This holiday season, celebrate service in Marietta
by Ruthie Yow
December 18, 2013 12:00 AM | 1109 views | 2 2 comments | 41 41 recommendations | email to a friend | print
In every major metropolitan area, low-income children struggle to get an equal education, and metro-Atlanta is no different. In the metro area, there are dozens of non-profits devoted to mentoring, service and community building—organizations which focus on improving the lives, opportunities and academic experiences of poor students. I have worked in such organizations, and I have studied such organizations at length, but in Marietta YELLS (Youth Empowerment through Learning, Leading, and Serving), I encountered a group different from any other I’d worked with or observed.

YELLS, founded by former Marietta High educator Laura Keefe, is Marietta’s community organization for high school and elementary school students of the Marietta City Schools, and I remember vividly my first visit to the YELLS program at Woodlands Park (slated to be demolished in 2014). Three third-grade girls rushed up to me at the after-school program at Woodlands. Each in turn, they shook my hand, introduced themselves and welcomed me to YELLS.

Delightful, courteous, and overflowing with the energy of children who are well-loved and nourished by their community, those grinning emissaries were my first encounter with YELLS. Its after-school program, focused on character-development, academic enrichment, and community engagement, services more than forty children every single school day and engages many of those same children in a YELLS summer camp.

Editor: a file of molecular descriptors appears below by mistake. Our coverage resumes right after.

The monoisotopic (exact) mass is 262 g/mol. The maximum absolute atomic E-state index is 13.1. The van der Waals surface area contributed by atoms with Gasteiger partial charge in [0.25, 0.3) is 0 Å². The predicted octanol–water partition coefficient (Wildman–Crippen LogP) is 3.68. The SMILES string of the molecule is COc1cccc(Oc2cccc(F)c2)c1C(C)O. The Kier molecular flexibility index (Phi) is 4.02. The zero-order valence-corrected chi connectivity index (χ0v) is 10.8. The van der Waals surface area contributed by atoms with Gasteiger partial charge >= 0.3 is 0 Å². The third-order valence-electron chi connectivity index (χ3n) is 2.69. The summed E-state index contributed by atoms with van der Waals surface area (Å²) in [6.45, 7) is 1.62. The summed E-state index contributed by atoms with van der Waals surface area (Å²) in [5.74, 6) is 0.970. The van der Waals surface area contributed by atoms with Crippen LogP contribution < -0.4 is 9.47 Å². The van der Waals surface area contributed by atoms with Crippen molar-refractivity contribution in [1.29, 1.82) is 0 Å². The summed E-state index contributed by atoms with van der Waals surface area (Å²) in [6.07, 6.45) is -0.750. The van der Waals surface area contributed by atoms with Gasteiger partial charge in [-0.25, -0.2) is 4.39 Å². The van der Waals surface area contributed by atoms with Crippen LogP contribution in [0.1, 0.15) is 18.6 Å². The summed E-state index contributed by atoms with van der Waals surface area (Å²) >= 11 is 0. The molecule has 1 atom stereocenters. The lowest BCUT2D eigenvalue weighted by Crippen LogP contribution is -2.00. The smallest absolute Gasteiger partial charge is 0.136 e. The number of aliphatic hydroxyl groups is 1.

YELLS’ second site, at Liberty Point (formerly Ashton Place), houses another powerful program — the one I know best: the mentoring and leadership program for high school students. I have volunteered consistently with these students and attended gardening service days, community food and culture festivals and artist events which, at their largest, attracted hundreds of Franklin Road residents.

Every YELLS service event is created, planned and implemented by the enterprising high school students of YELLS. Both the program at Woodlands and the program at Liberty Pointe — apartment complexes on Franklin Road — are hives of creativity, joy and hard work, where young students are academically supported and mentored, and older students plan service projects that address issues of community health, recreation, safety and education on Franklin Road.